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Tomorrow, September 22nd, at 9:03pm ET the sun’s rays will shine directly on the equator, giving the Northern and Southern Hemispheres equal light for an instant. By 9:04pm the Northern Hemisphere will have already begun its tilt away from the sun, and our days grow shorter, our nights longer. Summer, with her seemingly endless golden days and bright skies and warm winds, makes her exit. Autumn will have officially arrived, bringing with it a turning, a particular kind of lowering stillness, a season of quieting.
There is a new baby in the house. She is pink and perfect with gossamer curled eyelashes, silky dark hair, and unimaginably soft skin. She had a scary start. She is better now.
Having a baby in the house disrupts everything. It’s marvelous. Time elongates, morphs, laughs in your face. You sit and stare at the round little cheeks and the tiny mouth and suddenly two hours have melted away. Time is different now, on the other side of this shift, in this new season of parenting for my daughter and son-in-law, and grandmothering for me.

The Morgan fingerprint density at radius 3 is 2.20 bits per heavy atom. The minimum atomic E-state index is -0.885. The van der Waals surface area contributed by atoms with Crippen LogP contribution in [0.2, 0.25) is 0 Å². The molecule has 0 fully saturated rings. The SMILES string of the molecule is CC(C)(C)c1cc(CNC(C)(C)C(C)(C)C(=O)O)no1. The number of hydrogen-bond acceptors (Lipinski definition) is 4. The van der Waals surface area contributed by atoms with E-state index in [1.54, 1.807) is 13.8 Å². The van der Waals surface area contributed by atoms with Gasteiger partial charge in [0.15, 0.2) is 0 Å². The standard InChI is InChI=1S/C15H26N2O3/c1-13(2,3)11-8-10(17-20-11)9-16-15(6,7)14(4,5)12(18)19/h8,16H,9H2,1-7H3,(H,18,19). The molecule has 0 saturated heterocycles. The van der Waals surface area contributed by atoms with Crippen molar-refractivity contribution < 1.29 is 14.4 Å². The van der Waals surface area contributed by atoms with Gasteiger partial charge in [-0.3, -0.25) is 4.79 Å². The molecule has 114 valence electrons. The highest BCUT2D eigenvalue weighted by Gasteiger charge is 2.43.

This morning very early I sat and rocked Baby June with her summer name, and sank into the hush of her quiet breathing. Outside a bird called into the silence. Rested. Called again.
The sky glowed pink as the inside of a seashell. The sun inched its way over ridge tops, and one escaped ray of light pierced a line of turning maple leaves at the top of a nearby tree, so that a thin red gash glowed in the gray morning, as if I’d been offered the glimpse of an opening into another world, of fire and wonder.
Of course, that other world is here, now. There is a new baby. Everything is different. We are on the other side of the turning that has brought her here, the new angle that has shifted our world. That hushes and stills me, so that there is only the bird, the breath, and the burst of light in the tree.
Happy Fall, y’all! We will rejoin Blainey Blair next Monday, as two worlds collide that should have remained separate.